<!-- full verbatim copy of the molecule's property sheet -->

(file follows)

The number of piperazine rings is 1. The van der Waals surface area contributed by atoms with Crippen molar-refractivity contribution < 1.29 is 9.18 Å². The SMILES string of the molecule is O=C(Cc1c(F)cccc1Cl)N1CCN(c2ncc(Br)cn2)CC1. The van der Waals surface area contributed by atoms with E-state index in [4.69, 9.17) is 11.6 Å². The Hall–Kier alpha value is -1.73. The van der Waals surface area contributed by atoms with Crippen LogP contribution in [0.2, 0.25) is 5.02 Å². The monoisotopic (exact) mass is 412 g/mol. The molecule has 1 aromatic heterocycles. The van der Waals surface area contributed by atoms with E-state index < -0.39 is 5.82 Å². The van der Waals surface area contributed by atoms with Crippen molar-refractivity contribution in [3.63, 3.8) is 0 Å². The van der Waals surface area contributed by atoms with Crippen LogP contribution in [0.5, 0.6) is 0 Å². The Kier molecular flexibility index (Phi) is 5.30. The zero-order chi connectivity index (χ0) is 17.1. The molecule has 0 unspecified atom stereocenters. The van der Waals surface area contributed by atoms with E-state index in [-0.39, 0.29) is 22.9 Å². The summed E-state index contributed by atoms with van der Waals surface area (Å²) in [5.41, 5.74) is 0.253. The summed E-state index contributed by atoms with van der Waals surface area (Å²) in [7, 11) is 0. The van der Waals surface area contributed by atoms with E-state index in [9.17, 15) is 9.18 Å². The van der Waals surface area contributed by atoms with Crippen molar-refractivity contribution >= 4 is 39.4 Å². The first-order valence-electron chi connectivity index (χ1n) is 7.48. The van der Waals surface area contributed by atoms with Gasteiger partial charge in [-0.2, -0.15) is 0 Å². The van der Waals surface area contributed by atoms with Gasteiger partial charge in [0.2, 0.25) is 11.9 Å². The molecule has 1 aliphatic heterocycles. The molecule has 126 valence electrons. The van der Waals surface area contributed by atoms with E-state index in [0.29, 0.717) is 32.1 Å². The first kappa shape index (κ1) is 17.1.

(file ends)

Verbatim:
The number of piperazine rings is 1. The van der Waals surface area contributed by atoms with Crippen molar-refractivity contribution < 1.29 is 9.18 Å². The SMILES string of the molecule is O=C(Cc1c(F)cccc1Cl)N1CCN(c2ncc(Br)cn2)CC1. The van der Waals surface area contributed by atoms with E-state index in [4.69, 9.17) is 11.6 Å². The Hall–Kier alpha value is -1.73. The van der Waals surface area contributed by atoms with Crippen LogP contribution in [0.2, 0.25) is 5.02 Å². The monoisotopic (exact) mass is 412 g/mol. The molecule has 1 aromatic heterocycles. The van der Waals surface area contributed by atoms with E-state index < -0.39 is 5.82 Å². The van der Waals surface area contributed by atoms with Crippen molar-refractivity contribution in [3.63, 3.8) is 0 Å². The van der Waals surface area contributed by atoms with Crippen LogP contribution in [0.5, 0.6) is 0 Å². The Kier molecular flexibility index (Phi) is 5.30. The zero-order chi connectivity index (χ0) is 17.1. The molecule has 0 unspecified atom stereocenters. The van der Waals surface area contributed by atoms with E-state index in [-0.39, 0.29) is 22.9 Å². The summed E-state index contributed by atoms with van der Waals surface area (Å²) in [5.41, 5.74) is 0.253. The summed E-state index contributed by atoms with van der Waals surface area (Å²) in [7, 11) is 0. The van der Waals surface area contributed by atoms with E-state index in [9.17, 15) is 9.18 Å². The van der Waals surface area contributed by atoms with Crippen molar-refractivity contribution >= 4 is 39.4 Å². The first-order valence-electron chi connectivity index (χ1n) is 7.48. The van der Waals surface area contributed by atoms with Gasteiger partial charge in [-0.2, -0.15) is 0 Å². The van der Waals surface area contributed by atoms with Gasteiger partial charge in [0.2, 0.25) is 11.9 Å². The molecule has 1 aliphatic heterocycles. The molecule has 126 valence electrons. The van der Waals surface area contributed by atoms with E-state index in [0.29, 0.717) is 32.1 Å². The first kappa shape index (κ1) is 17.1.